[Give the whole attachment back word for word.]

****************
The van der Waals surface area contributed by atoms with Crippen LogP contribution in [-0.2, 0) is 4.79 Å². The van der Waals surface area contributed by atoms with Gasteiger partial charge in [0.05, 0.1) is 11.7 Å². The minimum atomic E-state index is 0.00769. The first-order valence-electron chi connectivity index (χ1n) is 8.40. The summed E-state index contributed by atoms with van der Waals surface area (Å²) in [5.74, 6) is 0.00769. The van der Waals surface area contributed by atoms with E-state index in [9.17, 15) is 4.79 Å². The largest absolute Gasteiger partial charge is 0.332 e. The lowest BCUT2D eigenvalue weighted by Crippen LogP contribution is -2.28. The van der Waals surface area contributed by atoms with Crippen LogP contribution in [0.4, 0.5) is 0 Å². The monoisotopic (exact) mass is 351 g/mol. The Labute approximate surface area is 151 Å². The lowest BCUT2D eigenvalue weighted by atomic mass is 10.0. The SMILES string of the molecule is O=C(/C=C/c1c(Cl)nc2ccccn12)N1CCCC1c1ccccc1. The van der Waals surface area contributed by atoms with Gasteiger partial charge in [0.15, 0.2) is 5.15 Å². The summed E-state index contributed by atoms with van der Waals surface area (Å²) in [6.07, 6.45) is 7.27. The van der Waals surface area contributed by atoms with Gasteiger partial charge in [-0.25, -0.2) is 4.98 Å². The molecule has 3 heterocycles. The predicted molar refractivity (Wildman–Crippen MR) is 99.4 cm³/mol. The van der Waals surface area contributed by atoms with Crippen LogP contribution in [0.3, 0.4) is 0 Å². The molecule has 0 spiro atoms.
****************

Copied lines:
The van der Waals surface area contributed by atoms with Crippen LogP contribution in [-0.2, 0) is 4.79 Å². The van der Waals surface area contributed by atoms with Gasteiger partial charge in [0.05, 0.1) is 11.7 Å². The minimum atomic E-state index is 0.00769. The first-order valence-electron chi connectivity index (χ1n) is 8.40. The summed E-state index contributed by atoms with van der Waals surface area (Å²) in [5.74, 6) is 0.00769. The van der Waals surface area contributed by atoms with E-state index in [9.17, 15) is 4.79 Å². The largest absolute Gasteiger partial charge is 0.332 e. The lowest BCUT2D eigenvalue weighted by Crippen LogP contribution is -2.28. The van der Waals surface area contributed by atoms with Crippen LogP contribution in [0.4, 0.5) is 0 Å². The monoisotopic (exact) mass is 351 g/mol. The Labute approximate surface area is 151 Å². The lowest BCUT2D eigenvalue weighted by atomic mass is 10.0. The SMILES string of the molecule is O=C(/C=C/c1c(Cl)nc2ccccn12)N1CCCC1c1ccccc1. The van der Waals surface area contributed by atoms with Gasteiger partial charge in [0.15, 0.2) is 5.15 Å². The summed E-state index contributed by atoms with van der Waals surface area (Å²) in [6.07, 6.45) is 7.27. The van der Waals surface area contributed by atoms with Gasteiger partial charge in [-0.25, -0.2) is 4.98 Å². The molecule has 3 heterocycles. The predicted molar refractivity (Wildman–Crippen MR) is 99.4 cm³/mol. The van der Waals surface area contributed by atoms with Crippen LogP contribution in [0.3, 0.4) is 0 Å². The molecule has 0 spiro atoms.